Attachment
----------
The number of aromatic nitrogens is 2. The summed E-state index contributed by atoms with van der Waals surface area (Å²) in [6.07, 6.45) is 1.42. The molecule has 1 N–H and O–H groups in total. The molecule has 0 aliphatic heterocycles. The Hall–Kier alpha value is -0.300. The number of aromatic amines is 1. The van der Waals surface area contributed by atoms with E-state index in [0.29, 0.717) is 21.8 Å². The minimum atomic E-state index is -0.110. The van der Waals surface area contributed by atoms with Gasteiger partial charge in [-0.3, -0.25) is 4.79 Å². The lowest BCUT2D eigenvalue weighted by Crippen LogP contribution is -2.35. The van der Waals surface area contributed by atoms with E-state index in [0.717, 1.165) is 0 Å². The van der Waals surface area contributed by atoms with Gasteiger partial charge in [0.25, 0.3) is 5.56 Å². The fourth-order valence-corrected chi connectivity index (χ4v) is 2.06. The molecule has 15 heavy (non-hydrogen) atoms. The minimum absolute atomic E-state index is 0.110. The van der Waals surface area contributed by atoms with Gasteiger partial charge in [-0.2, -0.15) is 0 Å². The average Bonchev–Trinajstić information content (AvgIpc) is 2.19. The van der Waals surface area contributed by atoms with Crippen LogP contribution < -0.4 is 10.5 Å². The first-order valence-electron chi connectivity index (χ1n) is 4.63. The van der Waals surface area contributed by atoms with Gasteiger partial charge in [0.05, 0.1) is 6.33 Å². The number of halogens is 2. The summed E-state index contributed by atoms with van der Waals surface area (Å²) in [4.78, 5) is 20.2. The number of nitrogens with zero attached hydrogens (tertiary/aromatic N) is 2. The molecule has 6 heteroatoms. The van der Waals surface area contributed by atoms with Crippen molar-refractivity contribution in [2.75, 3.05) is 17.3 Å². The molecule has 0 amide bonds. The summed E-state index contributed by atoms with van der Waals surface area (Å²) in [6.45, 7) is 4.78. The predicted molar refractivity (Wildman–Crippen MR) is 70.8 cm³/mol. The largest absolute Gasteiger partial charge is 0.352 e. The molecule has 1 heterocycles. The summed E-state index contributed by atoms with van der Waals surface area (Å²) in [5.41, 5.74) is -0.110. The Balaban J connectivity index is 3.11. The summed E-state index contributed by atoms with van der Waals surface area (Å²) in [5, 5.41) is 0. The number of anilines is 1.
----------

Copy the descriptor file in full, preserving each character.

The number of aromatic nitrogens is 2. The summed E-state index contributed by atoms with van der Waals surface area (Å²) in [6.07, 6.45) is 1.42. The molecule has 1 N–H and O–H groups in total. The molecule has 0 aliphatic heterocycles. The Hall–Kier alpha value is -0.300. The number of aromatic amines is 1. The van der Waals surface area contributed by atoms with E-state index in [0.29, 0.717) is 21.8 Å². The minimum atomic E-state index is -0.110. The van der Waals surface area contributed by atoms with Gasteiger partial charge in [-0.3, -0.25) is 4.79 Å². The lowest BCUT2D eigenvalue weighted by Crippen LogP contribution is -2.35. The van der Waals surface area contributed by atoms with E-state index in [0.717, 1.165) is 0 Å². The van der Waals surface area contributed by atoms with Gasteiger partial charge in [0.25, 0.3) is 5.56 Å². The fourth-order valence-corrected chi connectivity index (χ4v) is 2.06. The molecule has 15 heavy (non-hydrogen) atoms. The minimum absolute atomic E-state index is 0.110. The van der Waals surface area contributed by atoms with Gasteiger partial charge in [-0.2, -0.15) is 0 Å². The average Bonchev–Trinajstić information content (AvgIpc) is 2.19. The van der Waals surface area contributed by atoms with Crippen LogP contribution < -0.4 is 10.5 Å². The first-order valence-electron chi connectivity index (χ1n) is 4.63. The van der Waals surface area contributed by atoms with Gasteiger partial charge in [0.05, 0.1) is 6.33 Å². The number of halogens is 2. The summed E-state index contributed by atoms with van der Waals surface area (Å²) in [4.78, 5) is 20.2. The number of nitrogens with zero attached hydrogens (tertiary/aromatic N) is 2. The molecule has 6 heteroatoms. The van der Waals surface area contributed by atoms with Crippen molar-refractivity contribution in [2.75, 3.05) is 17.3 Å². The molecule has 0 amide bonds. The summed E-state index contributed by atoms with van der Waals surface area (Å²) in [6.45, 7) is 4.78. The predicted molar refractivity (Wildman–Crippen MR) is 70.8 cm³/mol. The largest absolute Gasteiger partial charge is 0.352 e. The molecule has 1 heterocycles. The summed E-state index contributed by atoms with van der Waals surface area (Å²) in [5.41, 5.74) is -0.110. The Balaban J connectivity index is 3.11. The summed E-state index contributed by atoms with van der Waals surface area (Å²) in [5, 5.41) is 0. The number of anilines is 1.